Gettysburg Off the Beaten Path: Hood’s Protest and Howe Avenue

Part of a series.

Major General John Bell Hood
Major General John Bell Hood

The Confederate offensive at Gettysburg on July 2nd was supposed to start much closer to the now-famous Peach Orchard than it actually did. Prior to cresting Warfield Ridge, one of the future jumping-off points for the Confederate offensive, First Corps commander James Longstreet was very active. Riding up to division commander Lafayette McLaws, the Lieutenant General asked “How are you going in?” McLaws replied, “That will be determined when I can see what is in my front.” Longstreet claimed that: “There is nothing in your front; you will be entirely on the flank of the enemy.” McLaws responded, “Then I will continue my march in columns of companies, and after arriving on the flank as far as is necessary will face to the left and march on the enemy.” Longstreet closed by saying, “That suits me,” and rode away.

Longstreet then ordered Joseph Kershaw, who was commanding his corps leading brigade, to “advance my brigade and attack the enemy…turn his [the enemy] flank, and extend along the cross-road [Wheatfield Road], with my left resting toward the Emmitsburg Road.”

None of this was possible. Daniel Sickles Federal 3rd Corps forward movement completely threw off the nature of Lee’s offensive, and Longstreet’s orders to Kershaw. Neither McLaws nor Kershaw could move across the Emmitsburg Road perpendicularly, while enveloping the enemy left. The Peach Orchard ahead was filled with Federal infantry and artillery and from the Confederate vantage point; the Rebels could not discern where the Federal left actually ended.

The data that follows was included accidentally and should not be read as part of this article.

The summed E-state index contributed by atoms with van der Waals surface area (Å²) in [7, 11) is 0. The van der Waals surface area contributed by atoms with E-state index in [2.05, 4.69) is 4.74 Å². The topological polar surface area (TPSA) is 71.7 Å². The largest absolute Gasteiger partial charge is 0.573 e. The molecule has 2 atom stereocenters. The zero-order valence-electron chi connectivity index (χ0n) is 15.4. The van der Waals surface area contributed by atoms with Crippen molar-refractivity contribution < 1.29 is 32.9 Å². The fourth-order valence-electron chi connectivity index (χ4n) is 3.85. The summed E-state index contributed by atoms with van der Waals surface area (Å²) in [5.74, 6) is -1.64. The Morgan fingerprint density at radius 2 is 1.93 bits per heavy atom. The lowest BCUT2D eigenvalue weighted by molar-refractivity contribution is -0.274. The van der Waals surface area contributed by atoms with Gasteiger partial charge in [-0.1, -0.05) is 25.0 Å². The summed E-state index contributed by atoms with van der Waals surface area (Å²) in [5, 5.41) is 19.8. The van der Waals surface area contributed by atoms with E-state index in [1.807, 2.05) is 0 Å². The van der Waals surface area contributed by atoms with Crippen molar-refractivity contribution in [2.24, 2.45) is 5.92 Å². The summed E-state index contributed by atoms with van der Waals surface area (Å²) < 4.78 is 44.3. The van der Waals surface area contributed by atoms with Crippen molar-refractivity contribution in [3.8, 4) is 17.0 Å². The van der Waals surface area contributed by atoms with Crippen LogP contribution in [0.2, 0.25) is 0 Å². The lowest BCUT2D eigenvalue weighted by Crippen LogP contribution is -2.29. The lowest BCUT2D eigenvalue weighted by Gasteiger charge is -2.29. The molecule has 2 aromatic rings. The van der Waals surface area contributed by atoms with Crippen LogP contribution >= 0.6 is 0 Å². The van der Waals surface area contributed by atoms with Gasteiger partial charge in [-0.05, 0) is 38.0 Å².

View from Warfield Ridge toward the Union lines.
View from Warfield Ridge toward the Union lines.

The Confederates had a “report…that the enemy had but two regiments of infantry and one battery at the Peach Orchard.” That was far from the case.

Longstreet improvised and swung his second division farther south in hopes of locating the enemy flank, and enveloping it as Robert E. Lee had ordered.

John Bell Hood was a thirty two year old bachelor, who had the perpetual look of sadness across his face. He was described as being as “…ambitious as he was brave and daring…” A graduate of the West Point class of 1853, Hood had distinguished himself in the old army, one of his mentors being Robert E. Lee.

After throwing his hat in with the Confederacy, Hood rose to the rank of brigadier general and led the famed Texas Brigade at Gaines’ Mill and a division at Second Manassas, Antietam, and Fredericksburg. He and his men had reputations as some of the hardest fighters in Lee’s army.

Lee's July 2nd battle plan. Map courtesy of Hal Jespersen.
Lee’s July 2nd battle plan. Map courtesy of Hal Jespersen.

As the plan unraveled on July 2nd, Longstreet shifted Hood’s 7,000 man division south down Warfield Ridge and tied in Hood’s left with the right flank of McLaws.

After arriving in the new position, Hood ordered a half dozen of his trusted Texas scouts to the front. This area of the battlefield had not been scouted since 6 A. M. In the ten hours since Capt. Samuel Johnston had “scouted” the area the tactical situation had completely changed.

Sickles forward movement did not just impact the Emmitsburg Road, it impacted the entire south end of the field. When the Federal 3rd Corps moved forward, Yankee’s pushed west and south, taking up a new, nearly 1½ mile line. While the line took the shape of a large V, with the base of the V resting at the Peach Orchard, where the left end of this V ended was anybody’s guess. Hood’s scouts in front were on the prowl for that flank.

Longstreet became increasingly vexed by the situation. One veteran observing “Old Pete” thought that “his mind had been disturbed, and had more the look of gloom than I had noticed before.”